Where to incorporate software startup?


The scenario: we are a startup software company that will be selling our applications through Apple's network (iTunes and Mac App Store).

One co-founder is located in Toronto, Ontario. The other in San Francisco, California.

We are planning on forming an LLC and have the following goals:

-minimize tax
-stay out of jail

It seems like Delaware is a favorable location to form an LLC ($200 annual fee for an LLC vs. California's $800).

I know that if we are considered as an entity 'conducting business' in California we would have to register as a foreign entity in that state and pay the applicable fees, but I am struggling with what constitutes conducting business.

We would open up a bank account in Delaware, so all financial transactions would occur there. We have no employees, and no business partnerships would be formed in California.

Any advice on where / how to form an LLC would be greatly appreciated. Thanks in advance!

Software LLC California Bank Delaware

asked Oct 7 '11 at 08:24
11 points
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  • "stay out of jail" - lolwut – Jberger 12 years ago

3 Answers


There is quite a bit of case law behind the entire issue of internet taxation. Generally, in order to be taxed in a particular state, a business must have a “substantial nexus” to the state. This depends on the existence of 1) Headquarters, 2) Employees, 3) Bank Accounts, 4) Servers, and/or 5) Return stores (Non-employee founders are not on this list...). If the company has one or any factor of these things, it is likely to have some “nexus” to the state. No single factor is determinative, and each case must be determined on a case-by-case basis.

Think about whether California would go after you and on what basis. Also think about what assets they would be able to access/not access even if it did go after you (and by "you" that actually means the LLC - so think about whether jail is even applicable). Also look at California's enforcement budget for these matters (lol).

The minimum annual franchise tax in California for simply having an LLC REGARDLESS of whether it is profitable or not is a whopping $800. Corporations are exempt from this tax for one year. So also think about the business entity you want to go with should you decide to go with California.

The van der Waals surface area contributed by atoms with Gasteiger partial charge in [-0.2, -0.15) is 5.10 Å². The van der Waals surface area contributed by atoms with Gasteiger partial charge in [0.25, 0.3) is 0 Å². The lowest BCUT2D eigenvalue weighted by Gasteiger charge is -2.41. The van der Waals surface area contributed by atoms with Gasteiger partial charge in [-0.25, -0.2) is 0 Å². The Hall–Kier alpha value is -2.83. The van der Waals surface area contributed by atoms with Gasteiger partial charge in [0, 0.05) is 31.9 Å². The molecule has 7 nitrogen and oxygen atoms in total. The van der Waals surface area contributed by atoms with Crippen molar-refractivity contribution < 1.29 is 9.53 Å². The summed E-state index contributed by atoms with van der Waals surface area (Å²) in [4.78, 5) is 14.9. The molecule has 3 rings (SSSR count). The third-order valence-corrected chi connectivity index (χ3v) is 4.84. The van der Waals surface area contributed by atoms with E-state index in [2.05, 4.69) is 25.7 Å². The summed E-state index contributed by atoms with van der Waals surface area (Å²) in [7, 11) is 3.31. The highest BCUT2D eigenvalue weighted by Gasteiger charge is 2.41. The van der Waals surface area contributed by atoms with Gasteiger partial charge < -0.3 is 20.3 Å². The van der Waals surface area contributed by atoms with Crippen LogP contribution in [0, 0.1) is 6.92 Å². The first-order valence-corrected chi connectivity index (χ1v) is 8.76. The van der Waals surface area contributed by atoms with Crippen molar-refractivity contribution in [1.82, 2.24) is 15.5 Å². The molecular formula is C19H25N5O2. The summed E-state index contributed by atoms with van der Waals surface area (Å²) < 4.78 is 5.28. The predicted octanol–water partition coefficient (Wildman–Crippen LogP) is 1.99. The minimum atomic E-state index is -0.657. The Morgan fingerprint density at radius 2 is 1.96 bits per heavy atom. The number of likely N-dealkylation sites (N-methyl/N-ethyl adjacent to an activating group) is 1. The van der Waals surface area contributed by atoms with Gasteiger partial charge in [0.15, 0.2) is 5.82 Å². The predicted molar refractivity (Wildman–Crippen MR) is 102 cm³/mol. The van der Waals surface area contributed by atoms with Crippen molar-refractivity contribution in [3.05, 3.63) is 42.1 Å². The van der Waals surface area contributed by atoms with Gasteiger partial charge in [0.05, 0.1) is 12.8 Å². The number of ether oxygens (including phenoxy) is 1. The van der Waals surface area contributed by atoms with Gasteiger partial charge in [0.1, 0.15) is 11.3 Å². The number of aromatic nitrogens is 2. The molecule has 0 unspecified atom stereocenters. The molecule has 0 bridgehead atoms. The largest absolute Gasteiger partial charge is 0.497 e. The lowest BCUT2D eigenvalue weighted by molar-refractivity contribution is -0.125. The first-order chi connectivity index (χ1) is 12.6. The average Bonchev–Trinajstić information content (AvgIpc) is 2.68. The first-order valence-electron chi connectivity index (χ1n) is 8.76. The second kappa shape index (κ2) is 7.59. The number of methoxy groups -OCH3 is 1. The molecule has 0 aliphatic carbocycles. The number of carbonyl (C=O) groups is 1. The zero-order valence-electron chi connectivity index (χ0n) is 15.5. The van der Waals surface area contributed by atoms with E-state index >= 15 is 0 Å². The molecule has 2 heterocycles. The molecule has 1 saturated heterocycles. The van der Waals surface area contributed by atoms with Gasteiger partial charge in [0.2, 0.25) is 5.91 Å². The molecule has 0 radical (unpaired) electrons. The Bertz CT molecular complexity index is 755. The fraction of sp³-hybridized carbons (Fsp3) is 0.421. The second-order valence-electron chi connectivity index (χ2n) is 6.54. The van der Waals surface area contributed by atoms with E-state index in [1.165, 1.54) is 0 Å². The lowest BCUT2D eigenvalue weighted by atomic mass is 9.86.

Disclaimer: This post does not constitute legal advice and does not establish an attorney-client relationship.

answered Oct 8 '11 at 01:34
Henry The Hengineer
4,316 points


I'm no lawyer as well but when I was looking at incorporating my business my lawyers at the time were really pushing for delaware for the following reasons:

  • They take care of all the hassle (which has a cost)
  • VC prefer Delaware for legal purposes (the state has a long history of legal stuff in delaware)
  • You will do a C-Corp (VC prefer it) instead of an LLC (it has Shares!!)
  • For acquisitions, litigations, IPO, etc.. Delaware is better.
  • You still need to declare your business in california (a bit of overhead) and pay taxes in california.

Now if you don't plan to involve VC rapidly. LImit overheads and file your business in California and do an LLC. My Advice = Focus on your business not tax optimization, it will bring overhead, and consume your time and take away your focus. How much taxes are you really going to save when you are at a stage where you make very little money? It is not worth it, if your business is successful, you can have the right lawyers and overhead then.


answered Dec 7 '11 at 03:30
Antony P.
714 points


I am not a lawyer but this is what I did for my company. I considered both Delaware and Nevada. After discussing my options with my CPA/Attorney he recommended California since I was living and doing business there. From what I understand is if you setup a corporation in a different state than where you live, you need to have someone in that state represent you. If costs are a concern, you might want to take that into consideration.

For me coming up with $800 a year is a pain, but I have less tax issues to worry about. My company is a S-Corp which helps with my personal taxes as well.

answered Oct 8 '11 at 01:22
103 points

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